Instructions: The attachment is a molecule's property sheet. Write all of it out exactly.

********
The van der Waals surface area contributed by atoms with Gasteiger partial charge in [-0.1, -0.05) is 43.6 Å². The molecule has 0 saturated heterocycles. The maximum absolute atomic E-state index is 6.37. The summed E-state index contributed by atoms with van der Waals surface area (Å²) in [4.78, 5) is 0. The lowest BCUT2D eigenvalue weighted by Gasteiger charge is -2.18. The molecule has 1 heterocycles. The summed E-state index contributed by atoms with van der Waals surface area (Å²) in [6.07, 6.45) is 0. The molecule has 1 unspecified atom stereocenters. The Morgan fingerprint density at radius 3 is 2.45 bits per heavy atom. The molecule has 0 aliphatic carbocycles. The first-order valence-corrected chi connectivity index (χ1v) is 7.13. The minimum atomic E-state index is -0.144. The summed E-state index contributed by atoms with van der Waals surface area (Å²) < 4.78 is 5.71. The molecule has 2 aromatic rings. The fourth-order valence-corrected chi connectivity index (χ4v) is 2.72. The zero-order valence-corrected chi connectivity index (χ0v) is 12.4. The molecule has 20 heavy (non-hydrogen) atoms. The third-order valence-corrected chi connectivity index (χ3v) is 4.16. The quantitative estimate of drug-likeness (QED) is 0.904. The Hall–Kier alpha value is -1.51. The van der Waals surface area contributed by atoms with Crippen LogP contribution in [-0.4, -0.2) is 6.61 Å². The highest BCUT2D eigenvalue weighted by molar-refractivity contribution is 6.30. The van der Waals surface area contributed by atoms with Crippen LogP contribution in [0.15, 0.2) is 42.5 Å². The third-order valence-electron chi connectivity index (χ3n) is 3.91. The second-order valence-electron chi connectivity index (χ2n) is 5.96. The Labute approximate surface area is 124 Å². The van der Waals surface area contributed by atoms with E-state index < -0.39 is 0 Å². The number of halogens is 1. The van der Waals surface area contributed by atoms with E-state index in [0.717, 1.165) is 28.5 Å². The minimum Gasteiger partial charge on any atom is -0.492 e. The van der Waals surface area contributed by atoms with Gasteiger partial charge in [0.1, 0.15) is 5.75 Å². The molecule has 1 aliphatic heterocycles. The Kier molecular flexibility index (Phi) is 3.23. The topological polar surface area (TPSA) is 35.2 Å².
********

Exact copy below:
The van der Waals surface area contributed by atoms with Gasteiger partial charge in [-0.1, -0.05) is 43.6 Å². The molecule has 0 saturated heterocycles. The maximum absolute atomic E-state index is 6.37. The summed E-state index contributed by atoms with van der Waals surface area (Å²) in [4.78, 5) is 0. The lowest BCUT2D eigenvalue weighted by Gasteiger charge is -2.18. The molecule has 1 heterocycles. The summed E-state index contributed by atoms with van der Waals surface area (Å²) in [6.07, 6.45) is 0. The molecule has 1 unspecified atom stereocenters. The Morgan fingerprint density at radius 3 is 2.45 bits per heavy atom. The molecule has 0 aliphatic carbocycles. The first-order valence-corrected chi connectivity index (χ1v) is 7.13. The minimum atomic E-state index is -0.144. The summed E-state index contributed by atoms with van der Waals surface area (Å²) < 4.78 is 5.71. The molecule has 2 aromatic rings. The fourth-order valence-corrected chi connectivity index (χ4v) is 2.72. The zero-order valence-corrected chi connectivity index (χ0v) is 12.4. The molecule has 20 heavy (non-hydrogen) atoms. The third-order valence-corrected chi connectivity index (χ3v) is 4.16. The quantitative estimate of drug-likeness (QED) is 0.904. The Hall–Kier alpha value is -1.51. The van der Waals surface area contributed by atoms with Crippen LogP contribution in [-0.4, -0.2) is 6.61 Å². The highest BCUT2D eigenvalue weighted by molar-refractivity contribution is 6.30. The van der Waals surface area contributed by atoms with Crippen LogP contribution in [0.15, 0.2) is 42.5 Å². The third-order valence-electron chi connectivity index (χ3n) is 3.91. The second-order valence-electron chi connectivity index (χ2n) is 5.96. The Labute approximate surface area is 124 Å². The van der Waals surface area contributed by atoms with E-state index < -0.39 is 0 Å². The number of halogens is 1. The van der Waals surface area contributed by atoms with E-state index in [0.717, 1.165) is 28.5 Å². The minimum Gasteiger partial charge on any atom is -0.492 e. The van der Waals surface area contributed by atoms with Gasteiger partial charge in [0.1, 0.15) is 5.75 Å². The molecule has 1 aliphatic heterocycles. The Kier molecular flexibility index (Phi) is 3.23. The topological polar surface area (TPSA) is 35.2 Å².